Finished De Tocqueville, Ancien Régime (but still intend to read some more appendices, including that on Frederick the Great; I found very interesting the one about French Canada displaying in its purest, most oppressive and most dysfunctional form the absolutism of the ancien régime). He keeps referring by way of contrast to Voltaire’s three years stay in England, so I've now started Letters on England (in English, Penguin).
That was on the train to Waterloo this morning where I was en route to the Courtauld Gallery for opening time of the last day of Cézanne’s card players. It was one room, about 20-25 pictures, all on the same theme -- just right for a single gallery visit. Not too crowed either -- I suppose not that many people know where it is.
They weren’t all card-playing scenes but were all peasants, portraits with and without pipes, some playing cards in two or three and studies for them, none doing peasant stuff in the peasant environment but all indoors in the studio, the space traditionally reserved for posher people. (The notes and captions were -- for once -- good; not a hint of Tate Modern’s post-modern bollocks.)
So, a good chance to look properly, an activity to which I was impelled by an article on the show by T.J. Clarke which was either very profound or rather silly, I'm not able to decide, but was certainly interesting and not post-modern.
So here’s some of what I saw.
Well, they were beautiful, if you’re allowed to say that these days. The atmosphere was calm and contemplative, the figures dignified despite their clown’s hats and pipes. The colours rich and wonderful.
I could see where this way of painting was headed: you could have taken passages of paint from these works and transferred them to a cubist painting of a decade and more later: painting that looks like paint marks applied with a broadish brush and close up doesn’t look like anything else.
I.e. if you looked closely at the actual jacket or its sleeve (sleeves are big in these paintings) as the chap was wearing it, you wouldn’t see what the painting shows. Each brush mark doesn’t represent something corresponding in that position in reality. But the whole effect does look like a sleeve or jacket: solid, volumetric, dipping away, protruding, lit and shaded, borne up and drooping or falling. It’s a mystery how he could do this, since to apply the paint he must have worked so close up that the marks lost their bigger context and were emptied of meaning.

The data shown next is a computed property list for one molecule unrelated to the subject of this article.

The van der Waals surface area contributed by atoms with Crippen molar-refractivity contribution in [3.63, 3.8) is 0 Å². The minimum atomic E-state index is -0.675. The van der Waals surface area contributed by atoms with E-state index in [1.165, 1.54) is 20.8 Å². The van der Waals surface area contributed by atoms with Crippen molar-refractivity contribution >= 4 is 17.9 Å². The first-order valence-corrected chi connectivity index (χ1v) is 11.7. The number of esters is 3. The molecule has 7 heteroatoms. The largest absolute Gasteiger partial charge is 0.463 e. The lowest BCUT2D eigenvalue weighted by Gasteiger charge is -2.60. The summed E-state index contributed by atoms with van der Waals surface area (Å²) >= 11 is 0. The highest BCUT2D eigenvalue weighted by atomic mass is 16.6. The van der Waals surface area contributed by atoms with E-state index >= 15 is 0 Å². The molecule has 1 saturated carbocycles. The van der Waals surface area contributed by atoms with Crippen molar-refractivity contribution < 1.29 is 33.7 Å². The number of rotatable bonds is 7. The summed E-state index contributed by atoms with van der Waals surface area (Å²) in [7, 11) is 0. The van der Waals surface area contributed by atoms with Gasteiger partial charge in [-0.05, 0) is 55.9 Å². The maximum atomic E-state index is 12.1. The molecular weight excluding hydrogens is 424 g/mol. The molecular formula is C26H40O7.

So what’s the process? Perhaps: form a concept of the the whole effect and of the bits that will go to make it up; then, keep that firmly in your head and approach the canvas, but in painting keep the idea in mind and take no notice of the meaningless of the marks you’re making.
Or was it like this? He’s evolved a language or vocabulary of types of brushstrokes. (Of course it’s wrong to say that it’s a language -- in many ways it’s nothing like -- but the idea of combinable elements, some arbitrary -- not representational -- is similar.) He’s found another way than copying each minute bit to convey the effect of an object, using instead an ensemble of brush marks, each meaningless in itself but together delivering the idea; he’s found that human perception can be relied on to produce that transformation. So, having that language, he looks at a sleeve, forms a concept, and then paints the concept -- constructs the sentence ‘sleeve’, something that means sleeve just as the sleeve as seen for real does but getting there by starting somewhere quite different.
I'm interested enough to want to know more about this, so -- something I never do -- I bought the catalogue and to hell with the expense. The articles looked as if they’d be helpful. Then I want to know how he got there from, presumably, being a conventional young painter.
What’s the best book on Cézanne’s life and career?